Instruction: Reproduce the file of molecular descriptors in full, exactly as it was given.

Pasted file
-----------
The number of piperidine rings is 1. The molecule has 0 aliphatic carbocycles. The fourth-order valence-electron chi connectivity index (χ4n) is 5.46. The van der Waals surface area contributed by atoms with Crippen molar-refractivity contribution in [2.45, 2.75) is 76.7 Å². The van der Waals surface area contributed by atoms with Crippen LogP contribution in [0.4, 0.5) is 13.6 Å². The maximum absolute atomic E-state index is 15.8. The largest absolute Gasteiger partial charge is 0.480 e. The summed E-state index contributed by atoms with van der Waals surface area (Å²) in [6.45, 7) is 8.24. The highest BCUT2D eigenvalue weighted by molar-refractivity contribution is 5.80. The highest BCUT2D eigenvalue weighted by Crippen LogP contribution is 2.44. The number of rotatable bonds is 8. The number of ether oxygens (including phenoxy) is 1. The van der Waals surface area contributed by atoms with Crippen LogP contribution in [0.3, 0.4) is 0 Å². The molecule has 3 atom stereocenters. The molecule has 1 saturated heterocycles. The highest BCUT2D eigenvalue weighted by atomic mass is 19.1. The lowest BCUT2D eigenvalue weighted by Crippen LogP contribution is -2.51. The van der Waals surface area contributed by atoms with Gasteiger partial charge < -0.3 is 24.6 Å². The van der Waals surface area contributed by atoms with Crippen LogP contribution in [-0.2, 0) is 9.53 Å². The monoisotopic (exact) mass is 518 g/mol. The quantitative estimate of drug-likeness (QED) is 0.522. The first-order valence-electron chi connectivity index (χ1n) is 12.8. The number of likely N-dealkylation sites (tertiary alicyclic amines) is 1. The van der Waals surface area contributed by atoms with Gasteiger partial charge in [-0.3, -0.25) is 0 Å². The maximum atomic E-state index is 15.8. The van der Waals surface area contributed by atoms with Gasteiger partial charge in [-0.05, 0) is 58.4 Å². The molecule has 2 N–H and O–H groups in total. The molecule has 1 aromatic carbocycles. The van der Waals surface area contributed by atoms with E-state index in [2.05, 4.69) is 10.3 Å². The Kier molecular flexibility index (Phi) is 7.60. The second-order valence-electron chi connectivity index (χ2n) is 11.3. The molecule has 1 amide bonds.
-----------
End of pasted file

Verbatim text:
The number of piperidine rings is 1. The molecule has 0 aliphatic carbocycles. The fourth-order valence-electron chi connectivity index (χ4n) is 5.46. The van der Waals surface area contributed by atoms with Crippen molar-refractivity contribution in [2.45, 2.75) is 76.7 Å². The van der Waals surface area contributed by atoms with Crippen LogP contribution in [0.4, 0.5) is 13.6 Å². The maximum absolute atomic E-state index is 15.8. The largest absolute Gasteiger partial charge is 0.480 e. The summed E-state index contributed by atoms with van der Waals surface area (Å²) in [6.45, 7) is 8.24. The highest BCUT2D eigenvalue weighted by molar-refractivity contribution is 5.80. The highest BCUT2D eigenvalue weighted by Crippen LogP contribution is 2.44. The number of rotatable bonds is 8. The number of ether oxygens (including phenoxy) is 1. The van der Waals surface area contributed by atoms with Crippen LogP contribution in [0.3, 0.4) is 0 Å². The molecule has 3 atom stereocenters. The molecule has 1 saturated heterocycles. The highest BCUT2D eigenvalue weighted by atomic mass is 19.1. The lowest BCUT2D eigenvalue weighted by Crippen LogP contribution is -2.51. The van der Waals surface area contributed by atoms with Gasteiger partial charge < -0.3 is 24.6 Å². The van der Waals surface area contributed by atoms with Crippen LogP contribution in [-0.2, 0) is 9.53 Å². The monoisotopic (exact) mass is 518 g/mol. The quantitative estimate of drug-likeness (QED) is 0.522. The first-order valence-electron chi connectivity index (χ1n) is 12.8. The number of likely N-dealkylation sites (tertiary alicyclic amines) is 1. The van der Waals surface area contributed by atoms with Gasteiger partial charge in [-0.3, -0.25) is 0 Å². The maximum atomic E-state index is 15.8. The van der Waals surface area contributed by atoms with Gasteiger partial charge in [-0.05, 0) is 58.4 Å². The molecule has 2 N–H and O–H groups in total. The molecule has 1 aromatic carbocycles. The van der Waals surface area contributed by atoms with E-state index in [2.05, 4.69) is 10.3 Å². The Kier molecular flexibility index (Phi) is 7.60. The second-order valence-electron chi connectivity index (χ2n) is 11.3. The molecule has 1 amide bonds.